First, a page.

VTBuc

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So, I know that there's a few rotations that are absolutely required..surgery, IM, Psychiatry, Peds, and Ob/Gyn...but how do the other specialties work? I was looking at my med school curriculum and electives start in September of 4th year..isn't this when you start applying for residencies? Do what rotations you've done in medical school play a large role in getting residencies in competitive specialties?

Would a school that doesn't start electives until September of 4th year be limiting students who want to go into the more competitive specialties(i.e. ROAD)?

Also, how do electives work? Do you just call up a doctor in an area you are interested in and ask to do your rotation with them?
 

LizzyM

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Residencies are interested in knowing that you have a fund of knowledge (demonstrated by your grades in the first 3 years of medical school and your Step 1 score) and the work ethic (demonstrated by your grades in the 3rd year of medical school and what used to be called "the Dean's letter" but is now called something else) to be a great resident. Some are also interested in your research experience in the field (for which some people take a year off between 3rd & 4th) It isn't so much about your knowledge and skill s in a particular area as it is about the fund of knowledge and work ethic. The point of the residency is to learn to practice that specialty.

Most of the ROAD residencies require a year of internship before you even go into your specialty.

Fourth year rotation are established by your school. You can also apply to do an away rotation at another school. Sometimes these are characterized as "auditions" for residencies.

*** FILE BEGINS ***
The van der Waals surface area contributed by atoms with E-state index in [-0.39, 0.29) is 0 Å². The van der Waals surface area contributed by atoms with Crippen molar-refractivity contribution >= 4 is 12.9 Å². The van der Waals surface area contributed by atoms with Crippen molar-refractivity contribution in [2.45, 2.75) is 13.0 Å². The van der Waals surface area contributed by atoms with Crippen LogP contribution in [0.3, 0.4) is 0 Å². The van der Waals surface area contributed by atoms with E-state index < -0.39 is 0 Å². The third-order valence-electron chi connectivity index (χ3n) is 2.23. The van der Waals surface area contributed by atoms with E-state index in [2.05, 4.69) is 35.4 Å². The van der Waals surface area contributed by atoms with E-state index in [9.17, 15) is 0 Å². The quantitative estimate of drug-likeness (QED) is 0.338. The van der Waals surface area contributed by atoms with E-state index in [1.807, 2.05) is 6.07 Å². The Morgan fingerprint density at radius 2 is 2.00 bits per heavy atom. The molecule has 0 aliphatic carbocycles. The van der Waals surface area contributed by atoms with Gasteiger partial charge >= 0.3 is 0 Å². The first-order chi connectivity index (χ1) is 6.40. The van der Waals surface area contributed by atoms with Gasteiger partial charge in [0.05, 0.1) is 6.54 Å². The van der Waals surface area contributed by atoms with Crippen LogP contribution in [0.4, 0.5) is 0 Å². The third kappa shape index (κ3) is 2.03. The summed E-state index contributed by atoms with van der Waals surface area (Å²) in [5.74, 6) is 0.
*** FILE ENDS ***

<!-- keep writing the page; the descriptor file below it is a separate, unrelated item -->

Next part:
mvenus929

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I was looking at my med school curriculum and electives start in September of 4th year..isn't this when you start applying for residencies??
Why yes, yes it is. Which is one reason why many schools are moving towards an extended fourth year in their curriculum. My fourth year will start in March, I think :)
 

Disinence2

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Why yes, yes it is. Which is one reason why many schools are moving towards an extended fourth year in their curriculum. My fourth year will start in March, I think :)
Whether allowing elective during 3rd year is a true "advantage" is highly debatable.

Though most will agree that becoming exposed to these specialties/subspecialties earlier aids in making a decision sooner. Although if you are truly interested most of these fields can be dabbled in during your 3rd year rotations if you talk to the right people.

Look at what 3rd year rotations your school has! I for one was shocked to learn that neurology and EM were only 4th year electives. And all "core" rotations were 8 weeks long. Oh man.... 12 more weeks of 3rd year....

Good luck!
 

VTBuc